Strange Brew

Album: Disraeli Gears (1967)
Charted: 17
  • [Chorus:]
    Strange brew
    Kill what's inside of you.

    She's a witch of trouble in electric blue,
    In her own mad mind she's in love with you.
    With you.
    Now what you gonna do?

    [Chorus]

    She's some kind of demon messing in the glue.
    If you don't watch out it'll stick to you.
    To you.
    What kind of fool are you?

    [Chorus]

    On a boat in the middle of a raging sea,
    She would make a scene for it all to be
    Ignored.
    And wouldn't you be bored?

    [Chorus]

    Strange brew, strange brew.
    Strange brew, strange brew.

    [Chorus] Writer/s: ERIC PATRICK CLAPTON, FELIX PAPPALARDI, GAIL COLLINS
    Publisher: Warner Chappell Music, Inc., Universal Music Publishing Group
    Lyrics licensed and provided by LyricFind

Comments: 14

  • Neel from IndiaHarry White - How high were you?
  • Harry White from CaliforniaLike the Beatles, Cream may have been set up by a branch of British Intelligence under MI5 who had connections to US intelligence to spread British culture into America. The Beatles were used to feminize the boys and Cream may have been used to get the youth to use drugs. British intel, like the Beatles, could have written some of the songs. For instance Sgt. Pepper refers to one of MI5's agents named Pepper who headed the branch in the US that put British rock and roll groups into the US culture. Disraeli was probably also a clue that MI5 was giving us, which was a draconian PM of Britain. Gears would be mean the machinations of his policies put into the album.
  • Pix from Along The Atlantic, FlThis was always one of my favorite Cream songs. The 'derailleur-disraeli' confusion is fascinating, and begs the question, "Huh, they didn't know the difference, or someone just thought it was a cooler album title that way, or an it had a cool, interesting back story?" Also I looked up Gail Collins, and they're def not the same people. Gail Collins Pappalardi b. 2 feb 1914, d. 6 dec 2013; Gail Collins of the NYT b. 25 nov 1945. But back to the Disreali thing, I knew at the time it was a name in British political history, but wondered what it had to do with the album concept, thinking it must have been some British cultural reference that had meaning to the band, perhaps as irony, really having no idea at all and maybe feeling a little let down, and went back to grooving to that amazing music :p (so after all these years I feel vindicated lol, thank you)
  • Alan from Morris Plains, NjActually "Strange Brew" was "lifted" from the blues tune "Crosscut Saw" by Albert King.
  • Jason from Denver, CoDo any of yous guys think this song had anything to the Bob and Doug McKenzie movie? eh...The title I mean.
  • Tony Brown from Adelaide, AustraliaAaaaaah so that's how it goes :) I always thought the first line was "Girl what's inside of you"
  • Nady from Adelaide, AustraliaEric Clapton admitted in his auto-biography that he never actually liked this song. Funny guy
  • Allison from A Little Ol' Town In, MiJack's voice is ssoooooo high. But it sounds really good. I LOVE CREAM
  • Don from Indianapolis, InI first "heard" of this song about 25 years ago on a cable TV show called "Night Flight" that aired on USA Network. They would always sprinkle a generous dose of what were then "classic" artists in with the current batch of videos they happen to be showing. I was hooked on Cream and this song the first time I saw it. It's as funky a take on the Blues as you will ever hear, and shows how they took an American born and universal concept...and made it their own. One of Cream's best...EVER!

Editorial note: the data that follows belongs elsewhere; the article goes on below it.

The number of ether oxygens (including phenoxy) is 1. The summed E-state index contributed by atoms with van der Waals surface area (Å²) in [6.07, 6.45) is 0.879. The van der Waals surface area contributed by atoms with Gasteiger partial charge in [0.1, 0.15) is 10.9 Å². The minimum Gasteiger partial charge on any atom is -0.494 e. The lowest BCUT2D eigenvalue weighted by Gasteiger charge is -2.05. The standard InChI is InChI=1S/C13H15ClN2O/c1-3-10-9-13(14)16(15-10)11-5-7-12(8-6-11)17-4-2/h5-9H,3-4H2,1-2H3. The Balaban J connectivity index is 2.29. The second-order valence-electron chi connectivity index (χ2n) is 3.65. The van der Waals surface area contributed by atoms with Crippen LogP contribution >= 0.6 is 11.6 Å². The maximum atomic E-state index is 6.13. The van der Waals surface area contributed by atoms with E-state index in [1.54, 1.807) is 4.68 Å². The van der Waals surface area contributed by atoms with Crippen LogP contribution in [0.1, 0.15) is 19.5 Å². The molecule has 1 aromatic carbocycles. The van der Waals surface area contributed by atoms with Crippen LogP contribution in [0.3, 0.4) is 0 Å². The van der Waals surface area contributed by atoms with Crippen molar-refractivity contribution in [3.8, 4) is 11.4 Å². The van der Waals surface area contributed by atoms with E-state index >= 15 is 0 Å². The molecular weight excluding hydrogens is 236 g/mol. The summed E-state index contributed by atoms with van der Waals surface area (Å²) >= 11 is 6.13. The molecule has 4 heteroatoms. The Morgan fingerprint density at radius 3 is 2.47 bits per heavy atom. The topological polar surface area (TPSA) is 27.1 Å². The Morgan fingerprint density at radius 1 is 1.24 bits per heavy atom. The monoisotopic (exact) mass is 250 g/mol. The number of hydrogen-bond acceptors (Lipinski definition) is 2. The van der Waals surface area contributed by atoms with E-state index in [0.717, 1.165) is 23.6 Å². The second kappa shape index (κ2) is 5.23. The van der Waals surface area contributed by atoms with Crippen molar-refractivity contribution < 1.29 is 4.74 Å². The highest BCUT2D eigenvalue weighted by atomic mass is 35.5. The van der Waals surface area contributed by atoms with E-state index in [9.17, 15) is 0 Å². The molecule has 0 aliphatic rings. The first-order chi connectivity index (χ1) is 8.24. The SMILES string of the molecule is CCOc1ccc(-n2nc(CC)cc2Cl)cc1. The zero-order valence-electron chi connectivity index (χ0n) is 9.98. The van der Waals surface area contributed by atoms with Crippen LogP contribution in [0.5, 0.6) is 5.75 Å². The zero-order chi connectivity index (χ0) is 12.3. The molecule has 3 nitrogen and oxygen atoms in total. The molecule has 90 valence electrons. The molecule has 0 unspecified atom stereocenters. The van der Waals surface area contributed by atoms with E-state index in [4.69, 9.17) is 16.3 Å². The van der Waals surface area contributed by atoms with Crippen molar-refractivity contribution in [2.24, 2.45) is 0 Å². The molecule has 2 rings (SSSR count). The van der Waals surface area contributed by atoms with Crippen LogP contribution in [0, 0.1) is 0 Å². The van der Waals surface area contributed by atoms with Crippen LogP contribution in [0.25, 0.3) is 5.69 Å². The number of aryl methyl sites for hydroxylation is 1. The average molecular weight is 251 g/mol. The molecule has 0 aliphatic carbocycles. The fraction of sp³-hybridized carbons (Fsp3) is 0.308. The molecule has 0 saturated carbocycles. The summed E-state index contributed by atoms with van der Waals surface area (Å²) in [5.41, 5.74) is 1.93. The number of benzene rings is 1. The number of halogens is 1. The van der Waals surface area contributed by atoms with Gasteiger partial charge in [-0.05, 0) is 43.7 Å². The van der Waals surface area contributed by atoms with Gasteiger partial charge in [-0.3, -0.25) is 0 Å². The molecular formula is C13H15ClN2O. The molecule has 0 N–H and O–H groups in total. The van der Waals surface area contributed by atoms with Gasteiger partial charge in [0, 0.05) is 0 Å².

• Mac from Evanston, IlRe: Pappalardi: he was essential in producing a lot of latter-day Cream (including much of the studio half of "Wheels" and the post-breakup-released "Goodbye"). He played mellotron on Clapton's "Badge" on "Goodbye," a song also featuring a guitarist billed as "Angelo Misterioso" ("mysterious angel") on the highly phase-shifter rhythm guitar part. Angelo Misterioso was of course Clapton's pal George Harrison, returning the favor for Clapton playing the lead guitar part on George's "While My Guitar Gently Weeps."

    Pappalardi was later the bassist in the short-lived band Mountain, which launched to stardom guitarist/singer/songwriter Leslie West (born Les Weinstein) and drummer Corky Laing, who later joined Jack Bruce in the short-lived West, Bruce, and Laing. It's true that Pappalardi was killed by gunshot in a domestic dispute with his wife in NYC. I do not think this Gail Collins is any relation to the Gail Collins who is the present-day editorial page editor of the NY Times. Can somebody please clarify this for me? Thanks.
  • Jim from Troy, NyCream did "Lawdy Mama" during their BBC Sessions. It sounds nothing like Strange Brew.

    Disraeli was a Prime Minister from the 19th Century. I believe the bike story, that the title comes from a joke.
  • Martijn from Helmond, NetherlandsThe 'derailleur-disraeli' confusion is definitely true. I read in an interview it Clapton that was published around the time the album came out. (Yes, I'm that old.) The fact that Disraeli was also the name of a former British prime minister from the days of Queen Victoria is really irrelevant.
  • Floyd from Syracuse, NyIT IS POSSIBLE that the album title is supposed to remind one of the gear system on a 10 speed bike. For those who are really in the K N O W...
    DISRAELI was a big fish in British politics and CREAM was a British band. "Duhh" Orion, Memphis, NY
  • Janet from Perth, AustraliaOne of Cream's best songs.
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